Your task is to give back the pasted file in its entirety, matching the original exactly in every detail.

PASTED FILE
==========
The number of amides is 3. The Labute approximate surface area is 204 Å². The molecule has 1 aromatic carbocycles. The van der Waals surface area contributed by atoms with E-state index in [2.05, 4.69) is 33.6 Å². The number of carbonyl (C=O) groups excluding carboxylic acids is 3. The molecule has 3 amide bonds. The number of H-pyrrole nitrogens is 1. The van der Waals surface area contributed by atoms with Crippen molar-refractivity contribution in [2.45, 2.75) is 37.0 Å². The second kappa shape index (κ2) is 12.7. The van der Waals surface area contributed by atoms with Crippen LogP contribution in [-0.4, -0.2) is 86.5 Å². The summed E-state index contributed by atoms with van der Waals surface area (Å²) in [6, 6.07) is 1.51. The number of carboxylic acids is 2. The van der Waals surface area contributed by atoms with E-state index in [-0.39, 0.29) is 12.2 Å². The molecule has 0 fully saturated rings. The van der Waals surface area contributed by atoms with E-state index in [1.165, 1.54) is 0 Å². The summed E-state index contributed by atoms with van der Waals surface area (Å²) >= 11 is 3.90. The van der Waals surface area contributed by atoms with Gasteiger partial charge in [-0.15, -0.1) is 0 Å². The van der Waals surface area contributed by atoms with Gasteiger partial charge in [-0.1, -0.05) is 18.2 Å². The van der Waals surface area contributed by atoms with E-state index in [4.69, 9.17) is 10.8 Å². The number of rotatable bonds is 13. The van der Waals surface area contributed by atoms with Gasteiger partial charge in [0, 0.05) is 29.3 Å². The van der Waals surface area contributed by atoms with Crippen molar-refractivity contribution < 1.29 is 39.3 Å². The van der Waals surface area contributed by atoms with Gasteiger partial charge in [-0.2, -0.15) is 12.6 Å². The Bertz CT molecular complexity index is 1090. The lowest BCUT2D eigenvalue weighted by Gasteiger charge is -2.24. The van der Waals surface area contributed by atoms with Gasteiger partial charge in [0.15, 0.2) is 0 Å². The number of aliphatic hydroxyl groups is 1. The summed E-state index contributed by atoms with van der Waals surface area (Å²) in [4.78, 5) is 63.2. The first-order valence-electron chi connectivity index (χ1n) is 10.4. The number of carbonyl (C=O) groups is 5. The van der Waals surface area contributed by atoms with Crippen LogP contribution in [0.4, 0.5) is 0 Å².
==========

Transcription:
The number of amides is 3. The Labute approximate surface area is 204 Å². The molecule has 1 aromatic carbocycles. The van der Waals surface area contributed by atoms with E-state index in [2.05, 4.69) is 33.6 Å². The number of carbonyl (C=O) groups excluding carboxylic acids is 3. The molecule has 3 amide bonds. The number of H-pyrrole nitrogens is 1. The van der Waals surface area contributed by atoms with Crippen molar-refractivity contribution in [2.45, 2.75) is 37.0 Å². The second kappa shape index (κ2) is 12.7. The van der Waals surface area contributed by atoms with Crippen LogP contribution in [-0.4, -0.2) is 86.5 Å². The summed E-state index contributed by atoms with van der Waals surface area (Å²) in [6, 6.07) is 1.51. The number of carboxylic acids is 2. The van der Waals surface area contributed by atoms with E-state index in [-0.39, 0.29) is 12.2 Å². The molecule has 0 fully saturated rings. The van der Waals surface area contributed by atoms with E-state index in [1.165, 1.54) is 0 Å². The summed E-state index contributed by atoms with van der Waals surface area (Å²) >= 11 is 3.90. The van der Waals surface area contributed by atoms with Gasteiger partial charge in [-0.15, -0.1) is 0 Å². The van der Waals surface area contributed by atoms with Gasteiger partial charge in [-0.1, -0.05) is 18.2 Å². The van der Waals surface area contributed by atoms with E-state index in [4.69, 9.17) is 10.8 Å². The number of rotatable bonds is 13. The van der Waals surface area contributed by atoms with Gasteiger partial charge in [0, 0.05) is 29.3 Å². The van der Waals surface area contributed by atoms with Crippen molar-refractivity contribution < 1.29 is 39.3 Å². The van der Waals surface area contributed by atoms with Gasteiger partial charge in [-0.2, -0.15) is 12.6 Å². The Bertz CT molecular complexity index is 1090. The lowest BCUT2D eigenvalue weighted by Gasteiger charge is -2.24. The van der Waals surface area contributed by atoms with Gasteiger partial charge in [0.15, 0.2) is 0 Å². The number of aliphatic hydroxyl groups is 1. The summed E-state index contributed by atoms with van der Waals surface area (Å²) in [4.78, 5) is 63.2. The first-order valence-electron chi connectivity index (χ1n) is 10.4. The number of carbonyl (C=O) groups is 5. The van der Waals surface area contributed by atoms with Crippen LogP contribution in [0.4, 0.5) is 0 Å².